Marlene was diagnosed with bulimia as a teenager, and she has since become an outspoken advocate for eating disorder awareness and recovery. Marlene has said that the character of Hefty Hanna, the binge eater and purger portrayed as the villainous force in PLL, is based on her own experience as a teenager.
In one episode, Hefty Hanna even admits to having once been obsessed with calorie counting and losing weight.
Hanna aka Marlene’s eating disorder
Marlene has spoken about her past battles with an eating disorder, but in a piece published on Tuesday in Lenny Letter, she opened up about how bad her struggles once were. “I was anorexic,” she writes. “I was bulimic. I was so close to killing myself.”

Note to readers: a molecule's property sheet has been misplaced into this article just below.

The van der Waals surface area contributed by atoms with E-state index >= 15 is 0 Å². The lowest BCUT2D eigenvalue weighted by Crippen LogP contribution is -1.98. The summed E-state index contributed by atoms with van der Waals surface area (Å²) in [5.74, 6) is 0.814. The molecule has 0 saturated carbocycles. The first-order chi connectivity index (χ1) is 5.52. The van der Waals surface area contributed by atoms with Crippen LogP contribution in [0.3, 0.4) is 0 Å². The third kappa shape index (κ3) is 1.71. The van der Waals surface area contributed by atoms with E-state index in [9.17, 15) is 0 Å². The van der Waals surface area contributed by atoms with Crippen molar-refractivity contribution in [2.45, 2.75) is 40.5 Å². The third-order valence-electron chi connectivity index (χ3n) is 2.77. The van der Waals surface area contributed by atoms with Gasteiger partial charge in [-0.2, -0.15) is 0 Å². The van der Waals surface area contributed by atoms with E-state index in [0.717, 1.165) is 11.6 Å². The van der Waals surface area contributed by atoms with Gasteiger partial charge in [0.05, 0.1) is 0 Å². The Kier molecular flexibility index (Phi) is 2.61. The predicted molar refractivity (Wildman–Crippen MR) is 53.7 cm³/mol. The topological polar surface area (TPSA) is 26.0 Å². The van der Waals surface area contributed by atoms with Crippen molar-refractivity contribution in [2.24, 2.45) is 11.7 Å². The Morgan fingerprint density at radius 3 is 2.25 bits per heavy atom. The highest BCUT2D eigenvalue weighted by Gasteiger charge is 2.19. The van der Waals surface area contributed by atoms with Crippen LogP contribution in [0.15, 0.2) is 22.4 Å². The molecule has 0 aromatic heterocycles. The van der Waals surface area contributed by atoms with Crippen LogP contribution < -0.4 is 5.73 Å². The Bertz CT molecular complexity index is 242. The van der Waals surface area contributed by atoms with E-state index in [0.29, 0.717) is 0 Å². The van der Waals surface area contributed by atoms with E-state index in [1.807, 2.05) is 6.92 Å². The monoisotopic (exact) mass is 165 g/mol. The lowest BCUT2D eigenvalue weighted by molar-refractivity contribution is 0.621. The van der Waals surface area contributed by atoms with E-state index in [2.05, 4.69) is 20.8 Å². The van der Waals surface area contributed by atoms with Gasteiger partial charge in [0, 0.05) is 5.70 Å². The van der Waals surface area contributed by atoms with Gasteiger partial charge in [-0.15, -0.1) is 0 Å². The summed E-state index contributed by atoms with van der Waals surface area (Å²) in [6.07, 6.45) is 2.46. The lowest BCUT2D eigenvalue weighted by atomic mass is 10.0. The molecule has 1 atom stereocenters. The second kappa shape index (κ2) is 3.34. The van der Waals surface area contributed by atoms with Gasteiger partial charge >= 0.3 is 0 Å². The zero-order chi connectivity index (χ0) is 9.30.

The struggle of Troian Bellisario
It’s no surprise, then, that the show has featured several storylines about eating disorders. One of the show’s stars, Troian Bellisario, has discussed her battles with an eating disorder in the past.
In a piece published on Tuesday in Lenny Letter, Bellisario opened up about how bad her eating disorder once was. She said that she spent three weeks in the hospital after she attempted to starve herself to death.
Marlene has spoken publicly about her own experiences with eating disorders in the past, but in a piece published on Tuesday in Lenny Letter, the actress/writer/producer took a different approach.